I'd like to export a module using the ES6 syntax only if it is supported in the current runtime. The goal is to develop a library that support different module management systems.

As export is a keyword, something like will throw a syntax error :

typeof export
  • 1
    no even in ES5 export and import are reserved keywords and it raises a syntax error that can't be catched Jan 13, 2015 at 12:49
  • I think you should use ES6 syntax; and distribute a version that is compiled by 6-to-5.
    – Bergi
    Jan 13, 2015 at 13:00
  • possible duplicate of How can I feature-detect ES6 generators?
    – JJJ
    Jan 13, 2015 at 13:00
  • 5
    Not a duplicate because of different syntax rules (generator could be tested via eval, modules can't, afaics)
    – kangax
    Jan 13, 2015 at 17:19
  • 2
    @joews because eval parses its string as Script and not Module (in other words, ExportDeclaration's and ImportDeclaration's can not be eval'd)
    – kangax
    Jan 25, 2015 at 18:36

3 Answers 3



'noModule' in HTMLScriptElement.prototype



2021 Update:

While the Loader spec seems to have stalled the dynamic import alternative has been implemented by various runtimes.

Since support for modules is a prerequisite for dynamic imports the latter can be used to probe support for the former.

This doesn't rely on any DOM API specifics so it can be used in other contexts. One limitation is that it must be queried asynchronously. Another limitation is that this detection isn't compatible with unsafe-eval CSPs, in that case probing via HTMLScriptElement or the Worker API can be used as fallback.

let supported = null;
async function modulesSupported() {
   if (supported !== null) {
      return supported;

   try {
     let module = await new Function("return (async () => {return await import('data:application/javascript,export%20let%20canary%20=%201;')})")()()
     supported = module && module.canary && module.canary == 1;
   } catch(e) {
     supported = false;

   return supported;

modulesSupported().then(r => console.log(r));
// => `true`

Old answer:

Revision 27 of the spec had a Reflect.Loader API that could be used for module reflection.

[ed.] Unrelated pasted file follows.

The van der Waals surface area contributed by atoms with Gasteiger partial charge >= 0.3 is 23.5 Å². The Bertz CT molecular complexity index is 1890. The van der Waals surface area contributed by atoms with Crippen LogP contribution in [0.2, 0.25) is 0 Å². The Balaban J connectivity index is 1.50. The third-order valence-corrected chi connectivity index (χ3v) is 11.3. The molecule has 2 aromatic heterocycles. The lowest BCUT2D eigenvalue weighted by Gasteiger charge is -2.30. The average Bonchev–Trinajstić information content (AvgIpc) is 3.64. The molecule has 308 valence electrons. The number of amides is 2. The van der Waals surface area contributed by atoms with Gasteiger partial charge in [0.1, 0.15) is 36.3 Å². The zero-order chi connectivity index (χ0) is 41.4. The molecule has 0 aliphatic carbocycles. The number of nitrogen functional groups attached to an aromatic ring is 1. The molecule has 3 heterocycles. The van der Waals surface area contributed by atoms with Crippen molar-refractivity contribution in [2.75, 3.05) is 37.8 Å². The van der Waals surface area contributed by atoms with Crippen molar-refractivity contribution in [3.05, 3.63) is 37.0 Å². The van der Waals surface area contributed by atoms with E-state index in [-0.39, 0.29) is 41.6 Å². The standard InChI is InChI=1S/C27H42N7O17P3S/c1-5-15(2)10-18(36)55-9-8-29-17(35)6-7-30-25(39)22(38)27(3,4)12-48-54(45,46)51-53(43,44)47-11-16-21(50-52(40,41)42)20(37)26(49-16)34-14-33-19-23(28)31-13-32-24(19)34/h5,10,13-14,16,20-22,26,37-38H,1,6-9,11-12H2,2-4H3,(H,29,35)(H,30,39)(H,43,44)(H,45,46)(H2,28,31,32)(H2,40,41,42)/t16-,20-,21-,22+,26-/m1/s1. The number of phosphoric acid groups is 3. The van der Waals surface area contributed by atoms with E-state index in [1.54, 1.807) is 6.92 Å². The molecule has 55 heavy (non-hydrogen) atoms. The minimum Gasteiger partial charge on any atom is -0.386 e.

While that isn't direct feature detection for the export keyword in itself, it might have been possible to load a module that uses export keywords from a data-uri and then check whether it throws parse errors or not.

But it has been removed with revision 28, with the following changelog entry:

Removed loader pipeline and Reflect.Loader API (functionality being transferred to separate specification)

Thus, as far as i can tell, the spec does not seem to provide any way of feature detection at the time of writing.

In the future it might be possible with Reflect.Loader or its replacements.

Edit: The loader spec seems to be developed managed by the whatwg, but it's not yet in a state from which we could derive feature detection.

  • Has that future arrived yet?
    – vsync
    Mar 31, 2016 at 11:26
  • 1
    If the proposal github.com/domenic/proposal-import-function becomes a reality (in stage 2 right now) we will easily check for typeof import === 'function' Oct 5, 2016 at 7:20
  • @krampstudio The code sugguested by your comment produces an "Uncaught SyntaxError" in Chrome. Please see my answer for a working check.
    – user5739133
    Mar 28, 2019 at 15:23

Check for the 'noModule' attribute:

document.currentScript && "noModule" in document.currentScript;
  • 1
    This doesn't work since OP in general wants to check different runtimes. DOM APIs are not necessarily available, e.g. in node.js or web workers. If they were available a check would be trivial by building a <script type='module'> element.
    – the8472
    Mar 28, 2019 at 19:49
  • @the8472 Web workers are loaded by DOM APIs, so you should know by that point whether es6 modules are supported or not. With node.js, you can just require a minimum version of node.js.
    – Sora2455
    Mar 28, 2019 at 23:25

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